Wednesday, October 29, 2014

Special Edition: My Lung Transplant Jouney, October 29, 2014 - Oh My GI!

It took the tech 3 tries to get the PH monitor in!
GI as in gastrointestinal, or as I like to say "tummy troubles" because words for problems with the digestive track gross me out - eeewww!

Of course, GI issues can be much more than stomach aches or other yucky things that make one feel sick. They can involve many different parts of the body's digestive track.

My GI issues include GERD
(gastroesophageal reflux disease), and a lack of motility in my esophagus. These problems are both complications of Scleroderma, which was not cured by the lung transplant by the way, but more about that in a future post.

My doctors need to watch these GI issues closely because they don't want anything aspirating into the new lungs. In fact, these very GI problems pegged me as high risk in terms of transplant right from the get go! As a person living with Scleroderma, I need to keep the GERD symptoms under control in order to protect my new lungs as well as my overall health and well being. This can be done via medications and lifestyle choices such as diet, dining, and sleeping. No spicy tacos late at night for me!

So how do docs keep these GI problems in check? Well class, that would involve some oh-so-lovely testing taking place this week including an esophageal manometry test, a 24-hour PH monitoring study, and a visit to the molecular imaging lab for a gastric emptying study. All of these tests can be unpleasant as I have experienced them in the past during the transplant evaluation process and within the 10 years since my diagnosis of Scleroderma in 2004. The esophageal manometry test is a swallowing test where they place a thin tube down your nose then you drink sips of water over a period of 10 minutes or so - eeewww! I have failed this test in the past, and did so again today because my esophagus is essentially a "lead pipe." Food goes down the hatch by gravity for me!

The PH monitoring study essentially involves placing a thin tube down one's nose and into the esophagus. Who invents these tests? Again I say, eeewww as this test makes me gag - no joke! The probe is attached to a little machine that records episodes of acid reflux for 24 hours, and allows the patient to note symptoms such as coughing or heartburn at the push of a button! Then, the gastric emptying study is essentially an x-ray that tracks the movement of food - usually cold (radioactive) scrambled eggs and toast, through one's stomach. It's not that bad, just long, boring, and the food is just yucky! These are just three of the tests on my plate this week to assess GI issues, get it - on my plate? Ha ha ha - I need to keep my sense of humor despite of everything, even if I am the only one laughing!

Although these tests are annoying and uncomfortable, I do know they are important to the overall assessment of my new lungs and my recovery process. The good news is that these tests will be done before Halloween so I can enjoy some chocolates or other treats on Friday. I am a sucker for candy, and I won't have the luxury of stealing some from the kids' bags this year. BOO hoo!

Happy Halloween!

Wednesday, October 22, 2014

Special Edition: My Lung Transplant Journey, October 22, 2014 - It's You, Not Me - The Mask!

Well, it's not really YOU personally. It's y'all collectively and those tiny buggers lurking in our environment waiting to strike at any time causing cough, cold, or flu. Oh my!


Let's face it, we live in a not so sterile world and as a recent organ receipient, I need to take extra precautions while out and about in public by sporting the latest fashion accessory - the mask!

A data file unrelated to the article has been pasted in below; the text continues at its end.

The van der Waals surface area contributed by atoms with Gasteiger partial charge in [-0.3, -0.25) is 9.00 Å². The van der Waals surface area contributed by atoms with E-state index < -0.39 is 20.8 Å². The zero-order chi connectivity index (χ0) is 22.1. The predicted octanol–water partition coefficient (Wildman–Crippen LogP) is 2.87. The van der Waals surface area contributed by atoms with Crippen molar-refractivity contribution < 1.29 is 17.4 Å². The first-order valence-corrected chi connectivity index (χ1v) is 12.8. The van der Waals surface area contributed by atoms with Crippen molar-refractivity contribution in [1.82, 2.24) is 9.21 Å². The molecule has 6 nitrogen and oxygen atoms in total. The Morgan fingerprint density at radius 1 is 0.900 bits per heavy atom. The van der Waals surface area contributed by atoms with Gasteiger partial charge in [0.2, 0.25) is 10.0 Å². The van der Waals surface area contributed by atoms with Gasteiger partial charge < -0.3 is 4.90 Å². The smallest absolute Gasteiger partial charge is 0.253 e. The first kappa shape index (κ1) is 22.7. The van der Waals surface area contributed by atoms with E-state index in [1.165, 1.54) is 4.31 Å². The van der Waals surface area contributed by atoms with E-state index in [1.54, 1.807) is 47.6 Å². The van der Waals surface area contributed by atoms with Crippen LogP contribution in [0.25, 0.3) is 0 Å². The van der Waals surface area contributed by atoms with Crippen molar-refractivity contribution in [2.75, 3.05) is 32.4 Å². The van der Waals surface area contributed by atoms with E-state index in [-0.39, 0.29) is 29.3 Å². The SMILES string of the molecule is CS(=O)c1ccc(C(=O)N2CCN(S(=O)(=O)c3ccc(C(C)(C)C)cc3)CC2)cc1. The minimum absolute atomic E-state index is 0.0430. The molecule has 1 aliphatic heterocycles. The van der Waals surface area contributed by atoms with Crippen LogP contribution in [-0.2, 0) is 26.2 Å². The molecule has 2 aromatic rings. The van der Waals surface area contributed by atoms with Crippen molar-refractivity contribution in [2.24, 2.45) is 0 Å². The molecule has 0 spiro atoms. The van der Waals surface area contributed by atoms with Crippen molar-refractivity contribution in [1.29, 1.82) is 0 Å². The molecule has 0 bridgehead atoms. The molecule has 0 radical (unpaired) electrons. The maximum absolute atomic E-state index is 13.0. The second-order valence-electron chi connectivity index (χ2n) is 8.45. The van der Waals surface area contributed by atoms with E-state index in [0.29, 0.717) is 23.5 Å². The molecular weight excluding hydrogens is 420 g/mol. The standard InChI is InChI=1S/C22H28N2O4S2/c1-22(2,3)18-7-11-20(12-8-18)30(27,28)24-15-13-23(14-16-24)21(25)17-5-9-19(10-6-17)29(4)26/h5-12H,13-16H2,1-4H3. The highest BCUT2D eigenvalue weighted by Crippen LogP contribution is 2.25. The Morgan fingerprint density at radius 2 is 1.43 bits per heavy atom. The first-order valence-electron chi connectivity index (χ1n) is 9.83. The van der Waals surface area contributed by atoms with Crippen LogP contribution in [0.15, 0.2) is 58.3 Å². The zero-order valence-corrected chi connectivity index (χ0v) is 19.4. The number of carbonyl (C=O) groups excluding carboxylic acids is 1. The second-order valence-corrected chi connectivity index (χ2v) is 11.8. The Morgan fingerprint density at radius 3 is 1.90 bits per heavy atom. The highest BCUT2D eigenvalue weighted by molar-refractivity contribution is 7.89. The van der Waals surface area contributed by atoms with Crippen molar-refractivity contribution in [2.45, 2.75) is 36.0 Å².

I don't really mind wearing the mask per se because I can breathe through it easily, it protects my new lungs, and I can make faces at the people who are eyeballing me oddly without them knowing it! However, there are a few things I don't like about wearing it:

- The mask fogs up my glasses making it difficult to see especially outdoors.
- The standard "procedure" masks are not that attractive. (But a little browsing on Etsy turned up some super cute masks to remedy this problem)
- Most of all, I simply do not like people staring at me and, as of late, steering clear of me!

I'm sure most people are just curious about the mysterious woman behind the mask, or perhaps they are just scared especially with the Ebola hullabaloo in the news right now. I do wonder what some people might be thinking as they gawk or walk away. The number one thought is most likely "Does she have some highly contagious disease that I might catch?" If so, "Why is she out and about at church, a restaurant, the mall or other public venue? or "Why is she putting my health at risk? She should stay home!"

would like to speculate that some of the curiosity seekers are thinking, "Wow, she must have had an organ transplant!" I'm cool with that. Others might have their own take on the mask like a young boy of about 3 years old we encountered at a local nature center last week. "Hey, there's the doctor!" he exclaimed when he saw me. I think his mom was mortified by his innocent remark, but I was not. Under my mask, I just laughed and smiled!

Wednesday, October 15, 2014

Special Edition: My Lung Transplant Journey, October 15, 2014 - Kudos to the Care Crew

Wow, today I celebrate 3 weeks with new lungs! I can't believe it! Nearly everything seems like a brand-new experience because despite some pain, discomfort, and fatigue, I can breathe so much better now than I have in years!

My successful recovery would not have been possible without an awesome crew who took great care of me before and after my transplant on J82 - the lung/heart transplant floor at the Cleveland Clinic. From the lovely ladies who brought my meals to the excellent nursing staff, I can't say enough good things about these dedicated people!

Here are a few photos that represent just part of the care team.

This is character is Cisco. He kept me laughing! He's one of the many patient care assistants on the floor who are responsible for vitals and helping with daily personal tasks. We secretly called them "greenies" because they wear green of course!

We are strong! This is Shawn, the physical therapist assistant who kicked my butt out of bed and kept me moving!  We're showing off my "Mighty Shake" pose because I had to drink them everyday to help me gain weight. I don't think I've met anyone who loves his job more than this guy, who is part motivator, part educator, and simply an all-round fantabulous person.